Historic Powys town Crickhowell named Wales town of the year by the Sunday Times.

How this achievement could be a good sign for other market towns in Mid Wales.

An Aerial view of Crickhowell and the River Usk

An Aerial view of Crickhowell and the River Usk

With my hometown (Builth Wells) hat on it could be easy to look South with more than a little envy. The rural town is rich with history, is just a stones-throw from Monmouthshire and the A40 and is host to established, well-known local brands. You can certainly see why it is an appealing prospect even before any community or regeneration work has been carried out. Notably the north Powys town, Montgomery has also made the top 10, positioned at 7 on the list. 

Both towns have seen an upsurge with local investment and have been working hard to deliver to their community regeneration plans. However, when you look at the consistencies of what these towns have to offer, and compare them to our local towns of Builth Wells, Rhayader, Llandrindod Wells, Brecon and Llanwrtyd Wells, there are some clear similarities. Breathtaking walks and cycle routes? Check. Independent local businesses that have been handed down generation to generation? Check. Landmarks and history? Check and check. Our road systems? Even the most optimistic observer would agree we have a challenge in that area. Maybe it’s the inner-marketeer talking but we could always promote our creaking road system as yet more Medieval history.  Okay, transport and freight routes aside, we certainly have a lot to offer through the whole of South Powys.

Turning our focus closer to home, I believe there is a lot to be optimistic about. I am certainly not claiming to be an expert in rural regeneration projects, however the it’s hard to argue against the view that the fundamentals for prosperity are all in place. The Builth Wells Chamber of Trade has re-launched with fresh energy and are actively planning for a bi-annual food festival at the Strand Hall (launching on May 4th) with the view to exhibit a wide array of local produce. Commotion, our rural business network (also a great opportunity for a hard earned drink after work on the first Friday of the month) is developing nicely after its inaugural meet-up last autumn. 


On the back of the successful re-opening of the Builth Wells Chamber of Trade, we are actively collaborating with the Cambrian Way project to boost local tourism, which in turn helps our high street and businesses in and around Builth Wells. Although the story of Prince Llewellyn’s last days is well known in the local area, it is a tale that we intend to share with visitors from all over the world through a series of attractions and local events. We are very excited by our challenge to make Builth Wells one of the most sought after places to visit (and live) in the UK.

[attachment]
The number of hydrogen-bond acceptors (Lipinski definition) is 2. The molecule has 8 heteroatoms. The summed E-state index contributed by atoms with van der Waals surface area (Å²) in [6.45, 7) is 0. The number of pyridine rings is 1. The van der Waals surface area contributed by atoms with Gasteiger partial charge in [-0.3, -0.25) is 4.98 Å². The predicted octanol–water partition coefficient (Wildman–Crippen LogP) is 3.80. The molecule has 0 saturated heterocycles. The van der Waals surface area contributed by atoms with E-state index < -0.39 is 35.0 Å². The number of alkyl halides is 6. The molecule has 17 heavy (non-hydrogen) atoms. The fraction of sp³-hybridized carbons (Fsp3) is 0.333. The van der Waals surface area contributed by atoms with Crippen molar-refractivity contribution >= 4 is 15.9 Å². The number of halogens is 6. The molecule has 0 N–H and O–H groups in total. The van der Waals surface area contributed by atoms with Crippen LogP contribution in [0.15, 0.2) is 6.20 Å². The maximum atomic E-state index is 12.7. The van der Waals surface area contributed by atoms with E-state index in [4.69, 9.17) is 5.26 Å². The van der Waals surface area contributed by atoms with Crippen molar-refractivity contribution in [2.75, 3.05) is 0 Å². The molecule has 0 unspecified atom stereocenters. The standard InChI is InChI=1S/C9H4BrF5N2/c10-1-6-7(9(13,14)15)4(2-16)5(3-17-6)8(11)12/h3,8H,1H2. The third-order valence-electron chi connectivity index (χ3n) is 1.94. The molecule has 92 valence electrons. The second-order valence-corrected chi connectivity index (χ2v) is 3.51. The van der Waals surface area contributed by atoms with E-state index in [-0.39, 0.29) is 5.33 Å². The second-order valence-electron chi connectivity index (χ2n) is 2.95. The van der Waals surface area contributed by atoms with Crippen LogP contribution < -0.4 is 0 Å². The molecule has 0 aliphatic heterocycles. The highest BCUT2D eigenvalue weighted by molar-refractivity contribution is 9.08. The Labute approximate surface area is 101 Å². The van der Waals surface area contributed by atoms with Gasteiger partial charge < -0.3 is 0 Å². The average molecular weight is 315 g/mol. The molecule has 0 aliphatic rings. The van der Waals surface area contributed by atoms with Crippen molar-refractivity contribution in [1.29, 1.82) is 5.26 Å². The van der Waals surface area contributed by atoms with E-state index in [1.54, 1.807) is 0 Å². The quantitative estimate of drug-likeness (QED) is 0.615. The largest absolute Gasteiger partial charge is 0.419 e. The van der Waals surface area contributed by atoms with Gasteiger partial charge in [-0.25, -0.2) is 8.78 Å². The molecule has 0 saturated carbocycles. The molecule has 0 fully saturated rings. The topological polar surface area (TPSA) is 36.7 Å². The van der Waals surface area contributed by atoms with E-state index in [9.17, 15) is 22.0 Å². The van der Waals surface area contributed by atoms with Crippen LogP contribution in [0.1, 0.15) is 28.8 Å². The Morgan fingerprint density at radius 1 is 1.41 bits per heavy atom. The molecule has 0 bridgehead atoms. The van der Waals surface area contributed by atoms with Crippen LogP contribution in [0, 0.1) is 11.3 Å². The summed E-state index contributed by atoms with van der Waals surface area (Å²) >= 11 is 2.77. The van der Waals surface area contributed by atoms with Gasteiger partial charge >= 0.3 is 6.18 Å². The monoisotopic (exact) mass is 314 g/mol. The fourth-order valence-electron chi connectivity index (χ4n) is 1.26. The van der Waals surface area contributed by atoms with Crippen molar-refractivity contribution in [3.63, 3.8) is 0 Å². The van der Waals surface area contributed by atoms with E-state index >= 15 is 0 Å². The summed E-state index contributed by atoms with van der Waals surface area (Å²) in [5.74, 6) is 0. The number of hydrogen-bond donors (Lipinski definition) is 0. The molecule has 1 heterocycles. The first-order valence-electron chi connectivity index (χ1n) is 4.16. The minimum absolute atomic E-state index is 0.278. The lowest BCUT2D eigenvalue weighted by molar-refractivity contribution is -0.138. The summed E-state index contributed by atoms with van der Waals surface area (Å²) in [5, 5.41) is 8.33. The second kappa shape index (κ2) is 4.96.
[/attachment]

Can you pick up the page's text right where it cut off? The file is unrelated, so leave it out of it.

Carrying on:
— Jeremy Pugh, Powys County Councillor for Builth Wells

parkrun on the Groe is going from strength to strength with attendances still on an upward curve, even after such a fantastic launch in early March. We haven’t even factored-in the positive impact the peak tourism season will have for the event. I also wanted to highlight the great work that Charlotte Lloyd is doing with Around and About Builth. The local magazine has grown in stature and readership over the past couple of years and the new website has been launched last month to improve town’s online presence. I recommend that you head over to take a look and I wish Charlotte all the best in developing the website and directory for local businesses. 

So on to a topic that I am more qualified to discuss. There is one area that Builth Wells is definitely in need of a little TLC, that is our digital communications. We have a very active community but for over a decade our main source of communicating and selling to visitors has been found wanting for a lack of an official online brand or presence. Around and About Builth is a very welcome shot in the arm, adding to the sterling work carried out by Builth Wells Online. The great news is that there are ongoing discussions about the launch of an official town website in the near future. Watch this space!

We have a rather nice, well-known stone bridge as well!   Photo by Paul McNiffe

We have a rather nice, well-known stone bridge as well! Photo by Paul McNiffe

Congratulations to Crickhowell (and Montgomery) on what is a stand out achievement and a welcome sign that the traditional high street can have a vibrant future. Based on what I know about projects in both towns the success is hard-earned and also a great case study for what can be achieved when a group of like-minded and motivated people come together for a common cause. 

But watch your backs guys, we are coming after you! ;)